Cuisine Typical Polish meals are very opulent. Just sampling them is enough to discover that they are absolutely delicious and worth having a try. Some of the most recommendable dishes are: pierogi – traditional Polish dumplings, which can be filled with all kinds of savoury or sweet and fruity fillings, bigos – spicy stew made out of sauerkraut, meat and mushrooms, placki ziemniaczane – deep fried potato pancakes or kotlet schabowy – breaded pork schnitzel. Typical Polish meals owe their unique taste to various herbs and spices used, such as ground pepper, marjoram, dill or parsley. Poland is also known for a number of traditional soups, which are an inseparable part of a typical dinner. When in Poland, the must-try soups are: żurek – a unique sour rye soup, often served in a loaf of bread, rosół – chicken broth with noodles, traditionally eaten on Sunday, kapuśniak – white cabbage or sauerkraut soup, krupnik – thick vegetable soup with potatoes and barley groats and barszcz czerwony – beetroot

soup, often served with boiled egg or small, tortelloni-like dumplings. While travelling around Poland, one must also try some of the regional foods only available in certain parts of the country, such as oscypek – Tatra mountains’ smoked cheese made of salted sheep milk, kluski śląskie – potato dumplings typical for the region of Silesia or rogal świętomarciński – sweet pastry with white poppy seeds, raisins and nuts, popular in the Greater Poland. From less traditional, yet highly popular foods, zapiekanka is undoubtedly the queen of Polish street food. Basic zapiekanka is a halved baguette roasted in the oven until crispy with a lot of melted cheese and mushrooms on top, often spiced up with ketchup. Its simplicity and number of variations available has made it one the most loved quick bites among young Poles and tourists alike.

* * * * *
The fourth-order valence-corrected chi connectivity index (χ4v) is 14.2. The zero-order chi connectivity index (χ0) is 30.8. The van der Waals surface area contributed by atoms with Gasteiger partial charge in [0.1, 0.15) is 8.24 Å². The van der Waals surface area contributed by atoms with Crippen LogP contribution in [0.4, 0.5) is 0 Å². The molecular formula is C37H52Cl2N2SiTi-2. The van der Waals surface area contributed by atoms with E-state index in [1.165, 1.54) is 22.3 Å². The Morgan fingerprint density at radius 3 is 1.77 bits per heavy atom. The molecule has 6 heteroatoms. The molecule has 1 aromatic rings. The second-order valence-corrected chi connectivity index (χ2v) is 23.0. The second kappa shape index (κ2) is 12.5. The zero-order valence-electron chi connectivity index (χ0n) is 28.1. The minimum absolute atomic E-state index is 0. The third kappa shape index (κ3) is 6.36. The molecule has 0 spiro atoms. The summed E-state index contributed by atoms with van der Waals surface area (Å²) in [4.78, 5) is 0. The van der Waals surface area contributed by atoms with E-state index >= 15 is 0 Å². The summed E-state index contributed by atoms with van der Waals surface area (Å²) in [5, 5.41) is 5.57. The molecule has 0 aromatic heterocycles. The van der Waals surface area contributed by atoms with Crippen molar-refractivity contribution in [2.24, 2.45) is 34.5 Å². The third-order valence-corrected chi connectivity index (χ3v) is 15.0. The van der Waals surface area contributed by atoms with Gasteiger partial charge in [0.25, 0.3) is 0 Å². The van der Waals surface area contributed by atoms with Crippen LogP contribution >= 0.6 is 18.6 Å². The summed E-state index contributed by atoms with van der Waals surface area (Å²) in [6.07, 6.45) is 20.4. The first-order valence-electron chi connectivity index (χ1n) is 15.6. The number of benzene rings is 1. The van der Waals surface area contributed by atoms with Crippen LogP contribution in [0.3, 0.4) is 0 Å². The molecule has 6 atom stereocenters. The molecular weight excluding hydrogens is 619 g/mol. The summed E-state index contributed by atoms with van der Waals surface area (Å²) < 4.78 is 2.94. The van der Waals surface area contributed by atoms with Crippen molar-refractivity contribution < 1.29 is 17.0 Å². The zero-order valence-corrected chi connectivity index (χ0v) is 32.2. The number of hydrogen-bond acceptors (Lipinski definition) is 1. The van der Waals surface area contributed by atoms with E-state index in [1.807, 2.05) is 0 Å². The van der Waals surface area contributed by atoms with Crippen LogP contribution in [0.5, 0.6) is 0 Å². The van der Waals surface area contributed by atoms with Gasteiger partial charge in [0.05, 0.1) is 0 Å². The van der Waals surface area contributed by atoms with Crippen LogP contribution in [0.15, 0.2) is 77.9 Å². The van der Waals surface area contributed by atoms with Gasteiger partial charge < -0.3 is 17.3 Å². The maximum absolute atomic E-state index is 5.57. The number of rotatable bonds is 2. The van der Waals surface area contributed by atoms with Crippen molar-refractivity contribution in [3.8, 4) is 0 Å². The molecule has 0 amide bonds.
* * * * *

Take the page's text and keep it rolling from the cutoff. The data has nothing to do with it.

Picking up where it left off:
Traditional Christmas Eve supper in Poland includes twelve dishes and desserts, some of which are only cooked and served during this time of year. It is customary for everyone to try a bit of each.


Office address: Youth For Understanding Poland Centrum Kultury „Zamek”, pok. 351 ul. Św. Marcin 80/82 61-809 Poznań T +48 (061) 64-65-213 | F +48 (061) 853-79-55 info@yfu.org.pl | www.yfu.org.pl Postal address: YFU Polska Skr. Poczt. 36, 60-972 Poznań

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Discover Poland with YFU!  

Ever thought of visiting Poland? Why not experience it as an exchange student? find out about all the amazing things that await you there!

Discover Poland with YFU!  

Ever thought of visiting Poland? Why not experience it as an exchange student? find out about all the amazing things that await you there!